I won't let Florida's 'Stop WOKE Act' silence discussions on race in my classroom

·4 min read

At the same moment that college and university instructors in Florida were grading our students’ final exams, members of the Florida Legislature launched their latest attack on the First Amendment to the U.S. Constitution by passing House Bill 7, the “Stop WOKE Act.”

The stated aim of this measure is to suppress what Ron DeSantis calls “corporate wokeness” as well as to silence discussions on race in a wide variety of settings. I am going to focus primarily on the impact of HB 7 on higher education in Florida.

Gov. Ron DeSantis pushed for House Bill 7, also known as the “Stop WOKE Act,” which puts restrictions on discussions about race and gender in Florida classrooms.
Gov. Ron DeSantis pushed for House Bill 7, also known as the “Stop WOKE Act,” which puts restrictions on discussions about race and gender in Florida classrooms.

The mechanism for deciding that an instructor is violating HB 7 is completely subjective. The new law creates a mishmash of state-imposed speech codes that will harm academic achievement in Florida. By stifling the marketplace of ideas, the Stop WOKE Act will hamper the ability of our students to compete with their peers across the country for job placements and post-graduate professional programs.

Gov. DeSantis’s announcement upon signing HB 7 that, “No one should be instructed to feel as if they are not equal or shamed because of their race,” may be well-intentioned. However, by injecting the concept of “feelings” into the new law he violates a vital premise of generations of conservative thought that it is not the place of government to legislate feelings or morality.

What happens if one student in a class of 60 “feels bad” during a discussion of slavery or the genocide of European Jews during World War II? Instead of engaging in tough but fruitful dialogs that lead to new understandings, will students be tempted to just “opt out” due to the new law?

Will the state proceed to pass additional speech restriction laws about other topics that generate spirited debate such as global climate change, women’s reproductive freedom and voting rights? The endgame appears to be a society where following Ralph Waldo Emerson’s famous dictum to “go upright and vital and speak the rude truth in all ways” is punished by the state.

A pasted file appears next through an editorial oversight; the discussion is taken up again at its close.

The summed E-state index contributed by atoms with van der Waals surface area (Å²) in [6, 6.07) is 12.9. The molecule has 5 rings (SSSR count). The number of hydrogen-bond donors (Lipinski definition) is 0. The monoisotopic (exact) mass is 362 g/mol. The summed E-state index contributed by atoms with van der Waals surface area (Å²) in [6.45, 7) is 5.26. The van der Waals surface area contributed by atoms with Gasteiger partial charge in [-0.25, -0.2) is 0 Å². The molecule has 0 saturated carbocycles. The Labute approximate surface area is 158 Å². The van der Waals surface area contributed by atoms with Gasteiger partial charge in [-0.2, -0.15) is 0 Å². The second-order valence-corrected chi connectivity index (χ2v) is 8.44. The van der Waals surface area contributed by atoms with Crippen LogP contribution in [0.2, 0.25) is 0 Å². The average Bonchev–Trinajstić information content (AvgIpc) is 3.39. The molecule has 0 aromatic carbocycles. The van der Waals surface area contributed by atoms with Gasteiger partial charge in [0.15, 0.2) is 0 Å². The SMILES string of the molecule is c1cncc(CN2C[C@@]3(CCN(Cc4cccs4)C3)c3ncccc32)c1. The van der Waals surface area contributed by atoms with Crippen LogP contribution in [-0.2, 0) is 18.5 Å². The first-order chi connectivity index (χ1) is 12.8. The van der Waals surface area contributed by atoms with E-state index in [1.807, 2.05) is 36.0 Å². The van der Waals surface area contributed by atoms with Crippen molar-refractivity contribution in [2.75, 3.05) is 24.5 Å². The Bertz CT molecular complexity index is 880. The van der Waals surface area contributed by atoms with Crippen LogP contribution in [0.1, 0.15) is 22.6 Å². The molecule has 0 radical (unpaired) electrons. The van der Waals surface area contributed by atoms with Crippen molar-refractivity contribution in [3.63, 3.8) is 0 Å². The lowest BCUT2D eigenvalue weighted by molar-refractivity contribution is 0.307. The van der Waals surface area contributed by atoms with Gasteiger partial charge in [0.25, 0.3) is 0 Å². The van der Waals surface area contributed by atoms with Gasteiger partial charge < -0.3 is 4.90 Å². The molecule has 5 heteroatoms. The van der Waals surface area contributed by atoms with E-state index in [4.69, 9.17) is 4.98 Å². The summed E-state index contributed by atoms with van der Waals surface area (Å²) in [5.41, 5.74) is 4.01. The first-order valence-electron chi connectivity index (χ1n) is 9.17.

As a veteran of U.S. Special Forces who has served in countries that lacked traditions of freedom of expression, the Stop WOKE Act is an alarming development. It is hard to avoid the conclusion that HB 7 is an attempt by an increasingly authoritarian state government to impede the free flow of ideas that some may find detrimental to the status quo.

This is being done in the name of scoring political points with those who do not want the citizenry to discuss controversial subjects such as inequality, the history of segregation or the many ways that Tallahassee has tried to stifle the First Amendment from the beginning of our state’s history to present.

Thousands of different courses are taught every semester on a multitude of subjects at the University of Florida. With this topical diversity, these classes share one thing in common. Faculty choose readings, experiments and discussion topics based on the most prestigious scholarship in their respective fields, not on how we think the material is going to make our students feel.

The secret behind UF’s rise to top-five status is this. Our students are exposed to learning environments that are as rigorous as found at Harvard, Yale or any top university in the world. This academic rigor in turn allows our students and alumni to fulfill their career goals and their intellectual aspirations.

I am not going to allow HB 7 to stop me from offering my students the most challenging scholarship on the Holocaust, eugenics, racism and related fields. The Stop WOKE Act will have zero impact on my research, public speaking or on my class lesson plans.

In the fall semester, I am teaching my “African Diaspora in the Americas” class, a course I have taught since I was an assistant professor. I invite Gov. DeSantis to audit or to visit my class anytime he is back in Florida. One caveat: The class requires a ton of reading, Mr. Governor!

Gov. DeSantis needs to get his priorities in order. Instead of trying to stop Floridians from learning about Critical Race Theory — which is taught in the finest universities in the land — the governor needs to worry about the deadly impacts of Great Replacement Theory, an ideology that has ruined lives, promoted hatred and led directly to mass murder. Challenging Replacement Theory means having exactly the kinds of discussions that the governor seems determined to squelch.  

Paul Ortiz is a PEN-award winning author and a professor of history at the University of Florida.

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This article originally appeared on The Gainesville Sun: Paul Ortiz: Stop WOKE Act meant to silence discussions on race